Trading Strategy Case Study #3

Note: This strategy is mainly used by institutions / banks for their “short term” funding requirement. To effectively deploy this strategy, HFT servers on Colocation are preferred.

Aim: To borrow money from the stock market at lowest rate of interest. The interest rate could even be NEGATIVE.

Mechanism: The strategy is commonly called a “Short Box” options strategy. In this you sell the synthetic future of the lower strike price and buy the synthetic future of the upper strike price. For those who are new to the term, to buy a synthetic future you buy the call and sell the put while doing the reverse for selling a synthetic future. In other words, it’s the combination of Bull Call Spread and Bear Put Spread, having the same strike price and expiration date. Let us check this strategy practically:

Here you can see that the loss in this strategy is fixed at Rs. 231.25 and you get Rs. 24,768.75 on the T+1 day. Now, at the time of expiry, you need to pay Rs. 24,768.75 + 231.25 = Rs. 25,000 back to the market. In layman’s terms, you borrowed Rs. 25,000 from the market by paying upfront interest of Rs. 231.25 for the tenure of 43 days (T+1 to E-1). This translates to an annualised ROI of (231.25/24768.75)*(365/43)*100 = 7.92%.

Now here is the catch, BANKNIFTY is mainly chosen in this regard as it is more volatile and volatility brings in dis equilibrium in the prices. This dis equilibrium translates into the interest being even NEGATIVE at times due to volatility.

For this, the collateral blocked would be of Rs. 75,000 approx and since this is a pure arbitrage strategy, there would be no major impact on the additional margin requirements.

Banks and PTD have algo systems in place to identify the available strikes (usually built over Bloomberg Terminals). The replicative of this I have taken live exchange feed from backend and curated in Excel and this looks as below:


Banks and PTDs have an edge on this as their trading costs are almost zero and they have sufficient collaterals in terms of BGs.

Disclaimer: Trading and investing in the securities market carries risk. The Content is for entertainment and informational purposes only and you should not construe any such information as investment, financial, or other advice. Data and information is from publicly available sources. Please do your own due diligence or consult a trained financial professional before investing or trading. Don’t take this post as investment advice, it’s purely meant for educational and entertaining purposes only.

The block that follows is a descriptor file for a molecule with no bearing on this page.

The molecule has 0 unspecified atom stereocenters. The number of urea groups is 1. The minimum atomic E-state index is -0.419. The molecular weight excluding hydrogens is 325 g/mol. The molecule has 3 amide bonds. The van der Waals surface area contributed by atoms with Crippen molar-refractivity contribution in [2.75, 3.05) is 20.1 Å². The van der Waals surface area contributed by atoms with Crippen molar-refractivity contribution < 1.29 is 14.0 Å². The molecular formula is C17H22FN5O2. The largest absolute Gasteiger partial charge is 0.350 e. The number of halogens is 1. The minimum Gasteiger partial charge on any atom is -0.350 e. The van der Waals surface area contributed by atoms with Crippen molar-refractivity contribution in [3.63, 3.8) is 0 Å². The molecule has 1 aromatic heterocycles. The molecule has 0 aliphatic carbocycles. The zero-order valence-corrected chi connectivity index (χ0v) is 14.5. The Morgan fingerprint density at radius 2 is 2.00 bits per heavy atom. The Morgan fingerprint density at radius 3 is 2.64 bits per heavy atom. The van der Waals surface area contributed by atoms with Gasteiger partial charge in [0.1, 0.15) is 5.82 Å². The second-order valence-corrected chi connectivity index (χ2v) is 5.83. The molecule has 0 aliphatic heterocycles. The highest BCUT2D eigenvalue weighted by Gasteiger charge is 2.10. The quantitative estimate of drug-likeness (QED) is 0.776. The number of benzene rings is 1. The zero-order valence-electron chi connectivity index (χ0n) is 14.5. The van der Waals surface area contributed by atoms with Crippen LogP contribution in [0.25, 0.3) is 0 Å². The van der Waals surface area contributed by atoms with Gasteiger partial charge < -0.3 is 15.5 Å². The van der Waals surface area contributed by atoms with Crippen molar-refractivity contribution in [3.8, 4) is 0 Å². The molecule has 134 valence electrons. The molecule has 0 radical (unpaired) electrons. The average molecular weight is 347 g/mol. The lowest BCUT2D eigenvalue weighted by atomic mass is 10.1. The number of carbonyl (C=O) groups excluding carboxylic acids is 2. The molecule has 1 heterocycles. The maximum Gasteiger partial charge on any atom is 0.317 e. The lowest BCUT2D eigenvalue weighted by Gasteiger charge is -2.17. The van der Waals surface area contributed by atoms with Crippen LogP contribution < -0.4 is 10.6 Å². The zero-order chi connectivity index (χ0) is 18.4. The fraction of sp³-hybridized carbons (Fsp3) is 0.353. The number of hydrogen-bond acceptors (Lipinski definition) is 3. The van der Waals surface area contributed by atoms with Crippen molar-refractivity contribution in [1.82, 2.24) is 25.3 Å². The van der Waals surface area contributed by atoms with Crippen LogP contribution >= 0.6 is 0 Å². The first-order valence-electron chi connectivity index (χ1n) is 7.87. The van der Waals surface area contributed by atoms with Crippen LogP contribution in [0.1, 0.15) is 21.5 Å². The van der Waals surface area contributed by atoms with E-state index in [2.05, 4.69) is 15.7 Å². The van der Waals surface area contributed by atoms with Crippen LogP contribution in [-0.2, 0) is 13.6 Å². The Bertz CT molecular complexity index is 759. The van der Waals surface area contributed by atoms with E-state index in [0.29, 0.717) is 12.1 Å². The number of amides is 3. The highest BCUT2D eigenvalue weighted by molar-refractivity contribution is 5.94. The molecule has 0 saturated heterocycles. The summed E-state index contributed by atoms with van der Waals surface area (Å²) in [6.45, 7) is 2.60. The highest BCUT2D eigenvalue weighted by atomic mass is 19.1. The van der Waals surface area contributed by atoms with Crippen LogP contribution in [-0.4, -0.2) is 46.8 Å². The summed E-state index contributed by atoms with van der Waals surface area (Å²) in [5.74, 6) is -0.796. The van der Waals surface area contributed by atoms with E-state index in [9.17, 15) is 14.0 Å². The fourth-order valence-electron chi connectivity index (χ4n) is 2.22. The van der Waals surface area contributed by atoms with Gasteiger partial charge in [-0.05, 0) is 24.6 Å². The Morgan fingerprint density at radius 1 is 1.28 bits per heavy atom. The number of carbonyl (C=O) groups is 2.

Do share your comments on this.


Hey @iamshrimohan ,

One more arbitrage strategy like the recent T-Bill one! :clap:

Can you please elaborate more about the excel shown above, how is it calculating each cell?

Hi @amit The excel was curated internally with the help of tech team to perform analysis.

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So not for retail right ?

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@t7support Yea retail participants do not get an edge over this. Mainly because retails dont trade on BG’s. The entire game is based on manaing the cashflow. Banks and Brokers could have cost of funding close to 0%.

For long dated expiries, the ROI would be much greater than the usual lending rates. For short term, I dont think there would be any avenue where he can park the borrowed funds. Brokers and Banks need funds on daily basis and they can do overnight lending.

Secondly, the ROI could only be captured if all the 4 legs are placed simultaneously, any slippage would cause the ROI to deviate largely. Since the two legs are deep ITM, the slippages are bound to be high.

Even in CoLos, I have seen slippages of 0.2-0.5%.